What would a child be, if he or she did not know Shakespeare? Or Dickens? Or Poe?
What would the youth be, if told he or she could not read something because it was too controversial for young minds?
Well, the child could wind up intellectually devoid of any original thought. Basically, a wandering zombie, whose thoughts are shaped by video games, the Disney Channel and "American Idol," otherwise known as the true Axis of Evil.
During a trip to a Border's Bookstore in Cobb County last weekend, I was asked if I wanted to purchase a book for a local school, and I said, "yes."
My literary choice for some unwitting youth -- Emily Brontë's "Wuthering Heights," mostly because Brontë had to have been seriously messed up when she wrote that novel. If I had to suffer through this book, which included demented obsession, desired incest and implied necrophelia, when I was in high school, then some other student should experience the same fate as well.
It got me thinking, though. What are some other books that a child should read before they turn 18?
Well, lucky for you, I made a short list with some of my recommendations.
First, I would recommend "Lysistrata." This ancient Greek comedy classic written by Aristophanes in 411 B.C. Especially when your college world literature professor decides every reference to underwear should be replaced with the phrase "Victoria's Secrets." You see, "Lysistrata" is actually a war story, from a woman's point of view.
All of the men go off to fight in the Peloponnesian War, but Lysistrata opposes the war. She wants to stop the war, so she enlists the women of Sparta, Boeotia and Corinth in a little war of their own -- they withhold sex from the men until the males agree to end the war. Yeah, it is raunchy, extremely raunchy, but we are fighting a war in Iraq, so should we not let children read all pieces of work that deal with war?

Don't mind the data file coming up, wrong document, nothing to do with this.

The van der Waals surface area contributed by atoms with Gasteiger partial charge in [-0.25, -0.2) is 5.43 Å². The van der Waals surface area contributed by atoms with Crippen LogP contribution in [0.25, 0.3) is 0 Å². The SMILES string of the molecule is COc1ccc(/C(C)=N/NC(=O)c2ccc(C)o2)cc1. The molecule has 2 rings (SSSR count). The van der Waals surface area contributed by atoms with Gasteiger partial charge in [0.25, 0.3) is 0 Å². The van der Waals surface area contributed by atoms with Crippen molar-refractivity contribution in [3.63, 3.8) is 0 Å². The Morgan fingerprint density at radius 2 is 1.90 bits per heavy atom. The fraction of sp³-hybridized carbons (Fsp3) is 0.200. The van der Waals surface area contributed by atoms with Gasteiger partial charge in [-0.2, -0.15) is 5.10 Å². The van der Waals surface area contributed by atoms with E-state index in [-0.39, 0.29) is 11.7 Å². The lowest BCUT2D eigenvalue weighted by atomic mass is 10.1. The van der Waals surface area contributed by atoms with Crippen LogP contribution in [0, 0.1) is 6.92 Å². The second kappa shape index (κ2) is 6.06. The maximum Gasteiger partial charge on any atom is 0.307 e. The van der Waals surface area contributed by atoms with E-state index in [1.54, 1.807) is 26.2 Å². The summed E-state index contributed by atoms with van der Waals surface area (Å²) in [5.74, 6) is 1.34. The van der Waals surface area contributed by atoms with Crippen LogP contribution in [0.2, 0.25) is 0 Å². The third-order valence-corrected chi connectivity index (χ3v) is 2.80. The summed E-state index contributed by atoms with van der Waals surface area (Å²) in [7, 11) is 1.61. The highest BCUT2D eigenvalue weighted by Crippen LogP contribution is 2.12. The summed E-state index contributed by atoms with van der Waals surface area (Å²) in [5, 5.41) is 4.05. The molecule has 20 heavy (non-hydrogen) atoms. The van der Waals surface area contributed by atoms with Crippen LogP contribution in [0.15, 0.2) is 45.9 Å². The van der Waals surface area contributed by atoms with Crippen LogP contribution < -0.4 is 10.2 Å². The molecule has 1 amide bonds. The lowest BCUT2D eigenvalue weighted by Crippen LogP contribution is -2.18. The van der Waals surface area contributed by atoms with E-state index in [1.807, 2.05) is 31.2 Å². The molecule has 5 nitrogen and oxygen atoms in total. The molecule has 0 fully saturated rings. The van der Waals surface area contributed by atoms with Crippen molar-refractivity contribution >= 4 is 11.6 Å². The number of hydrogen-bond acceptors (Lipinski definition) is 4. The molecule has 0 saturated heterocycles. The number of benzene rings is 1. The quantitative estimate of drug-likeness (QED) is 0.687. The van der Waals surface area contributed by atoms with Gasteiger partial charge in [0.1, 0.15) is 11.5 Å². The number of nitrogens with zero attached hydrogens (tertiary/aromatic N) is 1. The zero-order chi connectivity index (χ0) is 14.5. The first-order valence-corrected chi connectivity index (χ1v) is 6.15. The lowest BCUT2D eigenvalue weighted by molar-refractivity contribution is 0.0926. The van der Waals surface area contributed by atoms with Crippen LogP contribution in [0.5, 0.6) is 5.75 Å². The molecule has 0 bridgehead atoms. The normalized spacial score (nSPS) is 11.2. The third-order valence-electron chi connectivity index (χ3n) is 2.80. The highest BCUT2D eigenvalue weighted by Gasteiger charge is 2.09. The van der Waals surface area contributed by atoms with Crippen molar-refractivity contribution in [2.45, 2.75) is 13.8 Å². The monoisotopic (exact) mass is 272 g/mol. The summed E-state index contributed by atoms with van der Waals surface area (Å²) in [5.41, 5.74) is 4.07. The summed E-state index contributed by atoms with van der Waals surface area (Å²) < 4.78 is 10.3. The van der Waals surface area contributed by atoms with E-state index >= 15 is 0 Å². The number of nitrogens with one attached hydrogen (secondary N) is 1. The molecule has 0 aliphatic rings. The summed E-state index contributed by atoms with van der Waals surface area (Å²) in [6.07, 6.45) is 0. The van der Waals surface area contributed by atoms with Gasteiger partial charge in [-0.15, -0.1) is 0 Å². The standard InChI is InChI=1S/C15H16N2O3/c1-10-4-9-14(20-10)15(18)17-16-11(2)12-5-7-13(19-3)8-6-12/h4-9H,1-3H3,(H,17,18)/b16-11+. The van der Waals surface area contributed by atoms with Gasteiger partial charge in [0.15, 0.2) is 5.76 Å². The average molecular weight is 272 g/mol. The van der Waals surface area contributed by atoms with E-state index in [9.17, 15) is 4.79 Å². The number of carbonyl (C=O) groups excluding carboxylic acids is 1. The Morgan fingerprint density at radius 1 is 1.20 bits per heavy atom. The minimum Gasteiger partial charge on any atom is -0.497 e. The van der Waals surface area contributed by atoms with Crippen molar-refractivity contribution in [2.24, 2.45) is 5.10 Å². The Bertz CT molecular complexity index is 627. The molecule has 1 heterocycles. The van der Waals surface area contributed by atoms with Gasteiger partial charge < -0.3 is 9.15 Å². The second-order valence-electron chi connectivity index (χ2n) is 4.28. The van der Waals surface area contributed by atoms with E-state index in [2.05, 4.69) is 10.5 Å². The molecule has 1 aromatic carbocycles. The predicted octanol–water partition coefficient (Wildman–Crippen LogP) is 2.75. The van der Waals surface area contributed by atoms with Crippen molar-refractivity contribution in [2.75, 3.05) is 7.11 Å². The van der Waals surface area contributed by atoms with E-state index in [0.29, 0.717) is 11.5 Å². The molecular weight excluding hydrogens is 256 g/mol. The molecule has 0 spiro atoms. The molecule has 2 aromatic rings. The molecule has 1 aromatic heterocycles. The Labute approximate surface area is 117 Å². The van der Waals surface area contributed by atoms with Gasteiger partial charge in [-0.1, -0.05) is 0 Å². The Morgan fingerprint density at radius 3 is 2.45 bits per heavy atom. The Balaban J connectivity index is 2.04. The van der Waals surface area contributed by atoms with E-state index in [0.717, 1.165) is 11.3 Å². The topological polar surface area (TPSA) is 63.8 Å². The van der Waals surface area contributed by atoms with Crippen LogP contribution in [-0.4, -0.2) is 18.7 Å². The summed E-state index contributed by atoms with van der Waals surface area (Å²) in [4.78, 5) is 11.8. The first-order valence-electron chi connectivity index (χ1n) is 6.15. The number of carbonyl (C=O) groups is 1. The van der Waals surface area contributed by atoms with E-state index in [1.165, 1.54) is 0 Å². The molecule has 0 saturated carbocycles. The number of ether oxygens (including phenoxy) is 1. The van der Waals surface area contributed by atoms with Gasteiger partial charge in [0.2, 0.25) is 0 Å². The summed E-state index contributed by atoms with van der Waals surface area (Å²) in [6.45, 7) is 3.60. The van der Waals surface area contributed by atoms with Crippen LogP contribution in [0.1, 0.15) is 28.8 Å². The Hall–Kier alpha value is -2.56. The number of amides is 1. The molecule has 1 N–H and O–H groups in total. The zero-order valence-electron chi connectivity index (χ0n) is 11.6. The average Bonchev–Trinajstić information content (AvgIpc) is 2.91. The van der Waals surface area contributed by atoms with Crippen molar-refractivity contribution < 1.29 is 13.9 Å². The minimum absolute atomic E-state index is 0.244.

The next book I would recommend is F. Scott Fitzgerald's "The Great Gatsby." East Egg! West Egg! This book has the honor of being a literary staple in schools. Why not? It has it all. Let us see here, this novel has adultery; an air-headed blonde bimbo; a giant pair of eyes; a dimwitted mechanic who is probably the only person who can't figure out his wife is cheating on him, and an eccentric rich guy. No one is normal in this novel. Everyone is some kind of flawed freak, even Nick, whose crime is that he is boring. Oh yeah, it is set in the Roaring Twenties, so there are flappers galore.
Third, I would recommend Samuel Taylor Coleridge's "The Rime of the Ancient Mariner." This is where we get the phrase "an albatross around his neck." Honestly, I had never heard of an albatross before I read this. Now, this is all I associate the bird with. Honestly, this will teach you to not kill animals for no reason at all. If you do, the deceased animal will come back and wrap itself around your neck, where it will stay FOREVER!
Fourth, I would recommend Thomas Hardy's "The Return of the Native," mainly because this book always makes me think of my British Literature teacher from high school telling our class "Oh, come on. You don't really think he only wanted to hold her hand for an hour, do you?" after we watched the movie version of this book.
Finally, I would recommend "Wuthering Heights." For an explanation, go to the top of this column.
Curt Yeomans covers education for the Clayton News Daily. He can be reached at (770) 478-5753, ext. 247 or via e-mail at firstname.lastname@example.org.